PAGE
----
< Earlier Kibitzing · PAGE 2 OF 2 ·
|May-15-07|| ||paladin at large: I did some checking - Capa had six games between this game on 20 August and the appearance of his annotations for it in "64" on 30 August in Moscow so, I infer he did not put much time into his analysis.|
|Dec-06-08|| ||Mateo: Whatever one can say about the unexpected 27...exd5, I would say this is not at all the losing move. The turning point is the strange 42...Kg6?. 42...Kf6 43.Kd3 Ke5 holds, as the White King cannot invade. Maybe 42...Kg6? was based on some miscalculation.|
|Dec-06-08|| ||Calli: <Mateo> Can White win the b pawn in your line? 44.Nc2 followed by Kc3-Kb4, Nd4|
|Dec-08-08|| ||Mateo: <Calli: <Mateo> Can White win the b pawn in your line? 44.Nc2 followed by Kc3-Kb4, Nd4> Yes, but Black gets counterplay on the other side. 44.Nc2 Bc6 (only move) 45.Nd4 Be8 46.Kc3 h5! 47.gxh5 Bxh5 48.Kb4 g4 49.fxg4 Bxg4 50.Kxb5 Ke4. It should be a draw, isn't it?|
|Dec-09-08|| ||Calli: Mateo, yes that should be sufficient. Reshevsky probably did not see this way to draw which explains his move.|
|Jun-17-09|| ||offramp: A position from the above-mentioned Flohr-Capablanca game:
click for larger view
|Sep-08-09|| ||birthtimes: 39. f4 axb3 40. axb3 gxf4 41. exf4 Be8 42. Ke3 Kf7 43. Kd4 Ke6 44. Nb4 Bf7 45. Nc2 Bg6 46. Ne3 b4 47. Nxd5 Bc2 48. f5+ Bxf5 49. Nxb4 Kf6 also draws...|
|May-04-10|| ||dcloh2003: Thankyou all for your analysis - Calli, Matteo, acirce - you've saved my sleep, which has been lost pondering why Black had to play 50...Be8, and could not have played 50...Kf3 instead. At acirce, 29th June 2006, may I offer the conclusion to White's advantage in Bondarevsky's variation? White indeed has the advantage here, since the Knight and pawn ending is just barely won for White: 57...Kxe4 58.f8Q Qf2+ 59.Ke7 Qxf8+ 60.Kxf8 Kd3 61.Nc5+ Kd4 62.Na6 b4 (immediately attempting to draw by repetition of moves 62...Kc3 fails to 62..b4) 63.Ke7! (dodging the trap 63.Nxb4 Kc3 drawing) 63...Kc3 64.Nc5 Kd4 65.Kd6 after which White can defend the Knight (who in turn defends White's pawn) at the same time as going after Black's pawn.|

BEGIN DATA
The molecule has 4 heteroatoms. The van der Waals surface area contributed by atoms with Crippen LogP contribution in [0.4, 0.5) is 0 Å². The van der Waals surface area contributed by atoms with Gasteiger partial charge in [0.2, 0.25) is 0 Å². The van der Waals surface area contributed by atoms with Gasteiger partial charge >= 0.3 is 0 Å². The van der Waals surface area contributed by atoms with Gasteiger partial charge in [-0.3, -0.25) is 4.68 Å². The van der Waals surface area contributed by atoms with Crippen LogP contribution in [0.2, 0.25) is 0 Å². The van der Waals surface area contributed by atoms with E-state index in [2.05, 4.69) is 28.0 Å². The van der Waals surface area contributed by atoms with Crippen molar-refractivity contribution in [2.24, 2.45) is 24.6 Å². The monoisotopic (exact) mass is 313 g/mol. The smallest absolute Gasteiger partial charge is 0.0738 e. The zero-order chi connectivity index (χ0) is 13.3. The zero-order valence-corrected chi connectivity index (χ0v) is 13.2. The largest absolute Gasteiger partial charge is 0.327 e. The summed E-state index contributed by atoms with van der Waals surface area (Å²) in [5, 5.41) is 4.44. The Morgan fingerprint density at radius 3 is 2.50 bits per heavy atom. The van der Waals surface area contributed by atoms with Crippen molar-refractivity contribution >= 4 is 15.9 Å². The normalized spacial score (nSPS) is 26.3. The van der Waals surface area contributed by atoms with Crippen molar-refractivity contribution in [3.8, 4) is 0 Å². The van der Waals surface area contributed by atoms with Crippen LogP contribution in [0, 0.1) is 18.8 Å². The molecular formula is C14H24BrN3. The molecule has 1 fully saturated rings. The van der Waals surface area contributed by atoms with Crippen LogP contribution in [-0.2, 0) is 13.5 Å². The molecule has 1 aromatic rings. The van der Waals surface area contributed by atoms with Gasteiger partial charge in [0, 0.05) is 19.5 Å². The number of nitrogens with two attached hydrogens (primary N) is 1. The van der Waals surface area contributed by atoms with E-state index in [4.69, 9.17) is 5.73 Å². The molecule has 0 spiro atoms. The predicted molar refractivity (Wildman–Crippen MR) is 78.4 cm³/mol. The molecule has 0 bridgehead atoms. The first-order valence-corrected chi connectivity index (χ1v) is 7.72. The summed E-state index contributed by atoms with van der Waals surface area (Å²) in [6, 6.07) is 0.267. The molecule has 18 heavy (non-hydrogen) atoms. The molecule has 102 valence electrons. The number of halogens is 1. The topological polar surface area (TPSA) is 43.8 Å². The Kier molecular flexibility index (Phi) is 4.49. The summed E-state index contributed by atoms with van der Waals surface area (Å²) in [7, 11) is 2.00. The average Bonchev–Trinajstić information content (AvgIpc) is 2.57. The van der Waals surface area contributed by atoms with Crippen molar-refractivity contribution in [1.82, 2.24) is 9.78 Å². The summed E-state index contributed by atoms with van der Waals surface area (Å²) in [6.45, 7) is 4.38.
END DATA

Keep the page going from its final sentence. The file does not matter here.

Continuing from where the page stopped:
|Dec-05-10|| ||knightmare949: why not 47 gxf4|
|Dec-05-10|| ||Benzol: <knightmare949> <why not 47 gxf4>|
<knightmare949> I imagine if 47...gxf4 then 48.exf4 and Capablanca will have a passed pawn that Reshevsky will have some trouble dealing with.
|Mar-19-11|| ||lost in space: Have mercy! With all respect, this was not won by Capa but lost by Reshevski. Have a look at the position after move 23
click for larger view
If there is someone better (slightly ) than it is black.
|Mar-19-11|| ||mojonera: good game capa !|